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“Pirates of the Caribbean: Dead Men Tell No Tales” review

The+%22Pirates+of+the+Caribbean%3A+Dead+Men+Tell+No+Tales%22+official+poster.+Photo+from+IMDB.
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The "Pirates of the Caribbean: Dead Men Tell No Tales" official poster. Photo from IMDB.

The "Pirates of the Caribbean: Dead Men Tell No Tales" official poster. Photo from IMDB.

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Marketed as the final installment of the “Pirates of the Caribbean” franchise, “Dead Men Tell No Tales” is a stellar ending to one of the most successful movie franchises of all time.

Released on May 26, the fifth “Pirates” movie brings in new characters with connections to the beloved originals.  Once again featuring Johnny Depp and Geoffrey Rush, the two semi-enemies eventually reunite for one final adventure to find Poseidon’s all-powerful trident, both trying to escape the clutches of the evil Captain Salazar, portrayed by Javier Bardem.  They are joined by Brenton Thwaites as Henry Turner and Kaya Scodelario as Carina Smyth, both new characters on a hunt for their father.

Though each of the “Pirates” movies have featured stunning visual effects, “Dead Men Tell No Tales” arguably has the most complex and rewarding special effects of the franchise.  Captain Salazar and his cursed crew are ghosts, with missing limbs or torsos.  Salazar in particular is missing the back half of his head, and his hair floats around eerily.  Hats-off to the team behind the effects, which really make the movie more riveting and believable.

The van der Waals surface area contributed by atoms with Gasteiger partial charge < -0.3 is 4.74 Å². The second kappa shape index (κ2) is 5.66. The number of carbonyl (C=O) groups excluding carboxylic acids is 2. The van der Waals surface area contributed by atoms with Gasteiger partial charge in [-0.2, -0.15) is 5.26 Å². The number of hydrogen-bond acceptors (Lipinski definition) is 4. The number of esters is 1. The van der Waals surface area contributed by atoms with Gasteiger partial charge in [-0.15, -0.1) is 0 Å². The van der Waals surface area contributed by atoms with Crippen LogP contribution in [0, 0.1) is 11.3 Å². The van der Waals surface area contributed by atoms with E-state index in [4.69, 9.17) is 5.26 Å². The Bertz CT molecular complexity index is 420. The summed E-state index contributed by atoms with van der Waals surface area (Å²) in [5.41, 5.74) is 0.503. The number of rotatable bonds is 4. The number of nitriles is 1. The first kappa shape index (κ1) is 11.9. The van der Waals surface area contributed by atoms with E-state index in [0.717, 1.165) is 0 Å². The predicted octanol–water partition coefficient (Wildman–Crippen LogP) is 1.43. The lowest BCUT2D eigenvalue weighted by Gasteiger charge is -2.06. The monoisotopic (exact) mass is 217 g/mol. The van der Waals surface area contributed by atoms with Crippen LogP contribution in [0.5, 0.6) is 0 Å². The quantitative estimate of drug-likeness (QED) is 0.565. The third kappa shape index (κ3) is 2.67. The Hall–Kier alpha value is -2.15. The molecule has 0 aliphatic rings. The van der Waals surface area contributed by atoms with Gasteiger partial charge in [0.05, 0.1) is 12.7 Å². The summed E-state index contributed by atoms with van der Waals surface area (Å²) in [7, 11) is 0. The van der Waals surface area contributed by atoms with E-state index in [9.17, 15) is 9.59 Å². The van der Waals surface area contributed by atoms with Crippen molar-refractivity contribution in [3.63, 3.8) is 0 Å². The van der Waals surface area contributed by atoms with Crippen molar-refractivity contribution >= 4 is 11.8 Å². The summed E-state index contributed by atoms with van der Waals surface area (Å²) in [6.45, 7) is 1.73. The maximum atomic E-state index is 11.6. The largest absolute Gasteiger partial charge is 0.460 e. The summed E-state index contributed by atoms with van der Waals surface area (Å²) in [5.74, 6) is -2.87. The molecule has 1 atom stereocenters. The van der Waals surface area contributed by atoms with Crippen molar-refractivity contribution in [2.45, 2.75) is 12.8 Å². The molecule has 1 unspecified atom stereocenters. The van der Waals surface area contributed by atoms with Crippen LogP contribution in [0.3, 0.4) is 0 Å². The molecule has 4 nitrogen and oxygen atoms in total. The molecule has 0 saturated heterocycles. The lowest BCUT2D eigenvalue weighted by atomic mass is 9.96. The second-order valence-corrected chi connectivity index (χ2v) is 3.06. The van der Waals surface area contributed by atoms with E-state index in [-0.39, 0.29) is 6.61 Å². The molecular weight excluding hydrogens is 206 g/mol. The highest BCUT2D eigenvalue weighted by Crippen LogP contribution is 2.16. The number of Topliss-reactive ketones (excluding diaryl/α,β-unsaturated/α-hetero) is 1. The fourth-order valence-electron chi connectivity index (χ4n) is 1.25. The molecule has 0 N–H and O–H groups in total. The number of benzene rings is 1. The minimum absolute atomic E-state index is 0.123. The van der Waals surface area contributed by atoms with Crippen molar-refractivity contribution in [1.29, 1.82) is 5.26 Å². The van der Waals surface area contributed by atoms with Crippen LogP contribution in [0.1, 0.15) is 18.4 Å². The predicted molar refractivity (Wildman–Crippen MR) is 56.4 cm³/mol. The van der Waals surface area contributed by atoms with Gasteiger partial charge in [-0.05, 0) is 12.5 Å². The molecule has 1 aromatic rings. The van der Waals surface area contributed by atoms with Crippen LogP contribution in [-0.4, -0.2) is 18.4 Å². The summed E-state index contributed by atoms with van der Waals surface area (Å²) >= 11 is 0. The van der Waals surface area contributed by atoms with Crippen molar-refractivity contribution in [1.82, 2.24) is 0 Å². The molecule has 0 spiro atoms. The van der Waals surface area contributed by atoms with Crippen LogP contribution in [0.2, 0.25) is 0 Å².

The movie also reunites the three main leads of the first film, “The Curse of the Black Pearl.”  The amount of screen time given to Orlando Bloom and Keira Knightley may be disappointing to some fans, but their few moments are incredibly meaningful and Bloom’s first appearance helps set the plot in motion.  However, Depp is back for the whole film, bringing to life once again Captain Jack Sparrow.  Depp is allowed more witty comments and makes Sparrow quite relatable at some points.

Despite the incredible visual effects and the talent of the cast, there are a few complaints to be noted.  At random times, the camera would zoom in unnecessarily, which seemed quite amateur.  The climactic scene was somewhat of a letdown, albeit only slightly.  However these minor errors can be overlooked based on the positives of the film, which far outweigh the negatives.

“Dead Men Tell No Tales” also features surprise appearances by two recognizable British soldiers turned pirates, and even a short cameo by Paul McCartney as Sparrow’s uncle.  

Though this film is said to be the last in the “Pirates” franchise, there is no way to know for sure, but if it truly is the end to the adventures of Captain Jack Sparrow, “Dead Men Tell No Tales” is a satisfying way to go.

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“Pirates of the Caribbean: Dead Men Tell No Tales” review